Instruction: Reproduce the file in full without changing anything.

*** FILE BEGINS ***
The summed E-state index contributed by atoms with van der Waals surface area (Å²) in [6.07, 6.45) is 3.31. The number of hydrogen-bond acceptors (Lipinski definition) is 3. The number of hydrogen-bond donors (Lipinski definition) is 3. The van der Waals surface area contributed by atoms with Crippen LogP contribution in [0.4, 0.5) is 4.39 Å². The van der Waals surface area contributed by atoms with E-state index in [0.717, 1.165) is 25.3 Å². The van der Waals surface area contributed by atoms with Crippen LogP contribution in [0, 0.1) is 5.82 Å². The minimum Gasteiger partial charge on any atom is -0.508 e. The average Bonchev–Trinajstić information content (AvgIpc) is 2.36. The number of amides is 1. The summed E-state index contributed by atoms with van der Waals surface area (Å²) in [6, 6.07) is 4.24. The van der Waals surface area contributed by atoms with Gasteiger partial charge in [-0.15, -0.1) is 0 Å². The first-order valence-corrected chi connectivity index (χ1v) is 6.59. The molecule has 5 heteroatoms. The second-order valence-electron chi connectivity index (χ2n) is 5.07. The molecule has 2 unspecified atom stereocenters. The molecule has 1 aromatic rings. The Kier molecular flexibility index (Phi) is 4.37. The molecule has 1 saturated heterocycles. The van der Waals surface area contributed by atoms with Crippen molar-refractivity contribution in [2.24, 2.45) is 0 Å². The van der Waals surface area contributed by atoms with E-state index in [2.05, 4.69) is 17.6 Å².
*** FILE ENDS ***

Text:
The summed E-state index contributed by atoms with van der Waals surface area (Å²) in [6.07, 6.45) is 3.31. The number of hydrogen-bond acceptors (Lipinski definition) is 3. The number of hydrogen-bond donors (Lipinski definition) is 3. The van der Waals surface area contributed by atoms with Crippen LogP contribution in [0.4, 0.5) is 4.39 Å². The van der Waals surface area contributed by atoms with E-state index in [0.717, 1.165) is 25.3 Å². The van der Waals surface area contributed by atoms with Crippen LogP contribution in [0, 0.1) is 5.82 Å². The minimum Gasteiger partial charge on any atom is -0.508 e. The average Bonchev–Trinajstić information content (AvgIpc) is 2.36. The number of amides is 1. The summed E-state index contributed by atoms with van der Waals surface area (Å²) in [6, 6.07) is 4.24. The van der Waals surface area contributed by atoms with Gasteiger partial charge in [-0.15, -0.1) is 0 Å². The first-order valence-corrected chi connectivity index (χ1v) is 6.59. The molecule has 5 heteroatoms. The second-order valence-electron chi connectivity index (χ2n) is 5.07. The molecule has 2 unspecified atom stereocenters. The molecule has 1 aromatic rings. The Kier molecular flexibility index (Phi) is 4.37. The molecule has 1 saturated heterocycles. The van der Waals surface area contributed by atoms with Crippen molar-refractivity contribution in [2.24, 2.45) is 0 Å². The van der Waals surface area contributed by atoms with E-state index in [2.05, 4.69) is 17.6 Å².